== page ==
Wearing my laminated media badge (courtesy of JULIE HANNAH
McENTEE, and HOPE HICKS), with Trump surrounded
by national and local media on all sides, I jockied for space
on the makeshift platform hoping to get the
candidate's attention long enough to ask him a question as he
turned from one side to another. I'm not as physically
aggressive as these gaggles demand (the "victors" are often competitors
who proceed to the point of rudeness), so I was very grateful when my
sensed my dilemma and provided some room I could squeeze my way into
once I proceeded security who were never far from media, nor their
charge, to let me squat under the barrier created by equipment cords
and the like, all to Donald Trump's amusement.
"Why, hello there," somewhat startled, he greeted me, as I rose from a
crouch to a standing position. Turning to another reporter on
his opposite side, since my laminate largely covered by a raincoat,
Trump momentarily took me for an exuberant fan who had broken a
barrier. But when it became apparent that his security people
were not hauling me off, and perhaps getting a better look at my
laminate through my unbuttoned, pink rainwear, Trump was more than
happy to take my question.
Noting that The Donald joked, in response to a question during the most
debate among his fellow contenders for the Republican Party's 2016
presidential nomination, that his Secret Service code name should be
"Humble," I questioned why, since no one calls Trump a
shrinking violet, the candidate details his plans on how to make
America great again, but prefaces descriptions of his plans by saying "If
In keeping with Trump's personality, why not "When
Apparently that's not a question Donald Trump has been asked before,
because he didn't know how to respond other than by indicating he
didn't feel it necessary to change his rhetoric and suggesting that he
was content, given the prospect of opposition and, I gather, some
respect and appreciation for competitors who are also working hard for
a chance to lead their country.
Lizzie (whom I met for the first time that day) was in Nashville that
day to support, and assist Kirt and Kelli in introducing Music Row's
media to the luncheon's guest-of-honor, MIKE SMITH.
Mike, accompanied by his wife, ERIKA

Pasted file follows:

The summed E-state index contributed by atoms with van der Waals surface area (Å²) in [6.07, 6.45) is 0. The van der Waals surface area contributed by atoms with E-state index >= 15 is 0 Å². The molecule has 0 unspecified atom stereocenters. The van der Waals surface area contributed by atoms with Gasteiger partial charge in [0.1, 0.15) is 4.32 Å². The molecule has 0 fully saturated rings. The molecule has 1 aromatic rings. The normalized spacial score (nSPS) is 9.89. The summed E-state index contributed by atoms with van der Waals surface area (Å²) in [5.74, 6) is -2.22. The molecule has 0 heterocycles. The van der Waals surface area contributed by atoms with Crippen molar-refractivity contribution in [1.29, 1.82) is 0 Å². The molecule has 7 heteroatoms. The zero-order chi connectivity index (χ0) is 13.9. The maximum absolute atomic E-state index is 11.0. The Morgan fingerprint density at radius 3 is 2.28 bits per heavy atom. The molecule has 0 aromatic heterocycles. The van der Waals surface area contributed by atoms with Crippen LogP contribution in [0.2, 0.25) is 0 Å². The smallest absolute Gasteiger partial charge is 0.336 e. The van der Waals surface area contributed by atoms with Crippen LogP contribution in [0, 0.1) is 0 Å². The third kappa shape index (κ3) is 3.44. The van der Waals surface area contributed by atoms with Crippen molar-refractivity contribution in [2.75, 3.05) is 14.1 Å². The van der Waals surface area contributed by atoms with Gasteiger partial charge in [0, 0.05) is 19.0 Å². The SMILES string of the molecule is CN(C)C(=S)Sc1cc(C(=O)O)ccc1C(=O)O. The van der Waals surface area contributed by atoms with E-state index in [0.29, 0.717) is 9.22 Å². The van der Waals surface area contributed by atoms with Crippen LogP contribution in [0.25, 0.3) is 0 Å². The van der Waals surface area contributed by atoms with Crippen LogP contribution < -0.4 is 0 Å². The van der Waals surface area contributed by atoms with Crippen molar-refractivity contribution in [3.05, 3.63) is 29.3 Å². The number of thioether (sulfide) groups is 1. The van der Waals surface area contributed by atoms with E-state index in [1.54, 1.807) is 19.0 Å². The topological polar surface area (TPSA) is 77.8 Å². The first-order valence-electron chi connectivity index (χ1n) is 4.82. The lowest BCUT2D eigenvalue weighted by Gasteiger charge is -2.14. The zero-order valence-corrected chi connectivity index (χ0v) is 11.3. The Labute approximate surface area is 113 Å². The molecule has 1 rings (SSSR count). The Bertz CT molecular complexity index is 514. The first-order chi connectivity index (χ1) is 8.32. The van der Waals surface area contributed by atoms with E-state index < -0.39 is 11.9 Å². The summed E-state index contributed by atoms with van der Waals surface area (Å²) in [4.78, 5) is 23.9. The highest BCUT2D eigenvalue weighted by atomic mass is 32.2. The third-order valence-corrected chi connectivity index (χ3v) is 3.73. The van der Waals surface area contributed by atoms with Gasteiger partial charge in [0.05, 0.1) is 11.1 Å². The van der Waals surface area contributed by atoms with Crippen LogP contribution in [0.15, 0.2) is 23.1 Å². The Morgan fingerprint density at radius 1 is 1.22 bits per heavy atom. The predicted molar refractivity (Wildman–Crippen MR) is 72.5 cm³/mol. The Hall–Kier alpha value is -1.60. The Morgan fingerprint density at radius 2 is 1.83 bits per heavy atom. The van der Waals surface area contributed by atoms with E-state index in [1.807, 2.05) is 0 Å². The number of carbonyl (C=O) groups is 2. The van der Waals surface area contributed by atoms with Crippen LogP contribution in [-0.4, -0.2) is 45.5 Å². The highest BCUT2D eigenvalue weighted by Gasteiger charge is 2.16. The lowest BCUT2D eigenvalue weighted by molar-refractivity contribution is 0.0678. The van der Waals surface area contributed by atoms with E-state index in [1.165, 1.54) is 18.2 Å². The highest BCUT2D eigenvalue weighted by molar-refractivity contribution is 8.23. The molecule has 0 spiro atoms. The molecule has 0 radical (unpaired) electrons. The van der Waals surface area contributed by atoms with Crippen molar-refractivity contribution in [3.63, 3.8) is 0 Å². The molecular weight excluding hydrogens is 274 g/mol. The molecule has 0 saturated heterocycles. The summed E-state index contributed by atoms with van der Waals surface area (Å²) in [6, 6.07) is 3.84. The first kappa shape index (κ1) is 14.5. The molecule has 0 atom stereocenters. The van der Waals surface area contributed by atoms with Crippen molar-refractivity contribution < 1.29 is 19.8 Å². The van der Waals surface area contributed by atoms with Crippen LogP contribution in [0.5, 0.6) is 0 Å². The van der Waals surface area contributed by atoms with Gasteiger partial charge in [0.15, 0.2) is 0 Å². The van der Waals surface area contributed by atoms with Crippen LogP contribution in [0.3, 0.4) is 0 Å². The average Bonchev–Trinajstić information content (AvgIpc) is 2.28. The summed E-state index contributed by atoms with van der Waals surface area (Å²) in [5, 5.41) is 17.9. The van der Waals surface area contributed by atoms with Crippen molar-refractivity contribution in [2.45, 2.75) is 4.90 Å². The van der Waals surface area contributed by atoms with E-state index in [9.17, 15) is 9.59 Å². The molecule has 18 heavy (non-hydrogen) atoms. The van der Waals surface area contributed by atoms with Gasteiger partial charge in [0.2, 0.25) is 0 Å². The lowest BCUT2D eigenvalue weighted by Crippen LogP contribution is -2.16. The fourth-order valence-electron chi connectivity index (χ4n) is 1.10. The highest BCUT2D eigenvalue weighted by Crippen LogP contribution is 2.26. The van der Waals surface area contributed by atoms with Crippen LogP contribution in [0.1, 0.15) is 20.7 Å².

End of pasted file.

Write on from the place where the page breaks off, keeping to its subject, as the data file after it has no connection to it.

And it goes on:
(the mother of Mike's six children- all under the age of 11), and SKIP BISHOP
(who offered a few introductory remarks) delighted the luncheon crowd
with a big-screen photo montage (sort of a tease while we anticipate
the video's release) illustrating the self-explanatory theme
of his first single, Hard
Smith, expressing gratitude for his manager, NIOSHI
JACKSON, made the rounds, getting to know his
Philadelphia-born, Mike is poised to become country
music's first Cuban-American star (Smith's mother
was born in Havana, Cuba and though, "I'm not supposed to say
it, my family is related to FIDEL CASTRO," Smith told me.
I was about to continue to keep that information between us
until, after reading Mike's bio, distributed to media as we left the
luncheon, I found the even more precise information, indicating Mike's
maternal grandmother and the Cuban dictator are first cousins
(Castro having "kicked my family out of the country"), being
freely distributed as part Mike Smith's publicity kit that also
references Mike's "family tree" playing "a huge role in his heritage"
in that, Castro deported her, Mike's grandmother returned to
her homeland "with my mother, and it turned into an
international incident. He actually detained her.
"When I was a kid, we had six refugees" Castro deported "living with us
for a while. That was definitely an important part of my
life. Having that upbringing made me a little different from
all the kids I was hanging out with in school."
music scene largely having become a thing of the past before Mike was
born, the singer says the music influencing the his songwriting
regiment (Smith writes six songs a day) are the hits of the 1970s.
fact, after leaving Pennsylvania Smith lived in
including New Jersey, Michigan and North Carolina, the state
records for his own label, SMH Records, insuring his requirement of
creative control over his music, is also an instrumentalist.
He plays 10 instruments and, like his Palm audience, is
looking forward to the release of his Hard
Working Man album.
Until then, we'll have to be content to continue to enjoy Mike's
tribute to everyday working Americans.